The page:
Militant group puts kidnapped family on YouTube
LAGOS: A French family kidnapped last week on the Cameroon-Nigeria border appeared in a video on YouTube on Monday, with one of the hostages and a gunman claiming that the family is held by the militant Nigerian Islamist group Boko Haram.
The family - three adults and four children - are shown sitting on the ground inside a tent made from prayer mats, in front of a black al-Qaeda-style banner, grim-faced but apparently in good health.
The children, boys aged five to 12, fidget and glance at the camera. The family is flanked by two masked, fatigues-wearing men holding rifles as another masked man reads out a statement in Arabic threatening to ''slaughter those we took'' unless the group's demands are met.
Message … the hostages and kidnappers on YouTube. Photo: AFP
The French military campaign against Islamist militants in Mali is obliquely referred to by the masked gunman, who says ''the President of France'' has ''waged war against Islam''.
Before that, a man identified by French media as Tanguy Moulin-Fournier, the children's father, reads out a statement in French saying the family was ''arrested'' by Boko Haram. He uses the Arabic name for the group, which is responsible for hundreds of killings in a sustained three-year insurgency in Nigeria's north.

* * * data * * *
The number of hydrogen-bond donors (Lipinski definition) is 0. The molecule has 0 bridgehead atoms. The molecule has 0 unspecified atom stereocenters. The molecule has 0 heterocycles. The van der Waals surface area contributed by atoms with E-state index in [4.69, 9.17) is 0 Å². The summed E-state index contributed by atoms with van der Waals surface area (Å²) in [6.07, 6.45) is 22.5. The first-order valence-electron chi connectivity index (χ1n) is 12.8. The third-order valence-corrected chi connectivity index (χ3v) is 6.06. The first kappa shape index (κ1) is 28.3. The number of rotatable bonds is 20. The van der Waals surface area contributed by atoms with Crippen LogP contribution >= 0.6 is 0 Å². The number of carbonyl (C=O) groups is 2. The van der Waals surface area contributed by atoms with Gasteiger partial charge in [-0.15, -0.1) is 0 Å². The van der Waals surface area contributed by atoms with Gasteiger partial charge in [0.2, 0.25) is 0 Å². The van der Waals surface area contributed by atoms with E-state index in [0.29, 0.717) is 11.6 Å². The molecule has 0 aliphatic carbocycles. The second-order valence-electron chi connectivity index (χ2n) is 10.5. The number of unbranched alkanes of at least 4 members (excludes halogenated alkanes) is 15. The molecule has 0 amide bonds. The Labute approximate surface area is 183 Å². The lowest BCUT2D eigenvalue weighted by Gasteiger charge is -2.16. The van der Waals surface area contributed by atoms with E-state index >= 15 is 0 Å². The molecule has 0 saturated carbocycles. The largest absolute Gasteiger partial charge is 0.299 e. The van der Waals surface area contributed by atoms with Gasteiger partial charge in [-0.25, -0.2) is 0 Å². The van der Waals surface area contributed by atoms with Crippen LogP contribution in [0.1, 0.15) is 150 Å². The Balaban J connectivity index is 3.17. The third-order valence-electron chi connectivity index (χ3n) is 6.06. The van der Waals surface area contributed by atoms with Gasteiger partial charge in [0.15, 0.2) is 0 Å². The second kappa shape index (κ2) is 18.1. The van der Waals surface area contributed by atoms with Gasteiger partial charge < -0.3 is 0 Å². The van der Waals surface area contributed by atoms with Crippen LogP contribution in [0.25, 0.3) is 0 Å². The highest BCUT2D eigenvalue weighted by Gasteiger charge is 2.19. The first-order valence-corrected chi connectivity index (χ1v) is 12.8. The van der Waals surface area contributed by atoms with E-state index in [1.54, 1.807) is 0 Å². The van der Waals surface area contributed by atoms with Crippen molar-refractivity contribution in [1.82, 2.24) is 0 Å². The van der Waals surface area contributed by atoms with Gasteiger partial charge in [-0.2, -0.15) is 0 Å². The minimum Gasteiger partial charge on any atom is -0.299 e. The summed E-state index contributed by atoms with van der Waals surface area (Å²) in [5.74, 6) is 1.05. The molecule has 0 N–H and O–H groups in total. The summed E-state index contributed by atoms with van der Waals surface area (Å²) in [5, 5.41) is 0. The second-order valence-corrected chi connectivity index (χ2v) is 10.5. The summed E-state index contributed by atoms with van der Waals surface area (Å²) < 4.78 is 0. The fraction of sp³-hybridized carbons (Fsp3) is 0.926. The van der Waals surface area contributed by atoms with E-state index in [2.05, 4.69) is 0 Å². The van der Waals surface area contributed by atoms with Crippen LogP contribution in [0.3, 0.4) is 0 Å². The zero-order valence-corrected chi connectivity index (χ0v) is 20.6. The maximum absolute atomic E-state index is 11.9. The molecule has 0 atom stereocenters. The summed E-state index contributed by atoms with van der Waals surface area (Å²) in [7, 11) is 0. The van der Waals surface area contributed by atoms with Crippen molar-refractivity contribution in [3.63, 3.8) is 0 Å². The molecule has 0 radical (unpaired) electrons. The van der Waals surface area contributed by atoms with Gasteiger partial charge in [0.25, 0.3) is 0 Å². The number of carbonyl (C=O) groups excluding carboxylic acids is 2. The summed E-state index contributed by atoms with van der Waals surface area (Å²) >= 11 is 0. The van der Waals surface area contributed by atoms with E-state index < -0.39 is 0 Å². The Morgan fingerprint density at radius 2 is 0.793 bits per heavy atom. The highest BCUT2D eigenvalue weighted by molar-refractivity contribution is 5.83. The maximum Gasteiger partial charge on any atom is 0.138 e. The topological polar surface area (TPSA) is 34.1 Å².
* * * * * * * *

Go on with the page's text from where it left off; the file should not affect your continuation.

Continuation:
On Monday evening, French officials identified the kidnappers as members of Boko Haram, with the French Foreign Minister, Laurent Fabius, calling the video ''terribly shocking''.
But the video differs from others released by the group in that Hausa, the language of Nigeria's north, is not spoken on it; and Boko Haram has not previously been associated with kidnapping Westerners.
In addition, purported members of Boko Haram denied, in a statement to Nigerian journalists over the weekend, involvement in the kidnapping.
Mr Moulin-Fournier, an expatriate employee of the French gas group GDF Suez, was vacationing with his family at a national park in northern Cameroon near the border with Nigeria when they were seized early on February 19 by motorcycle-riding gunmen.
The New York Times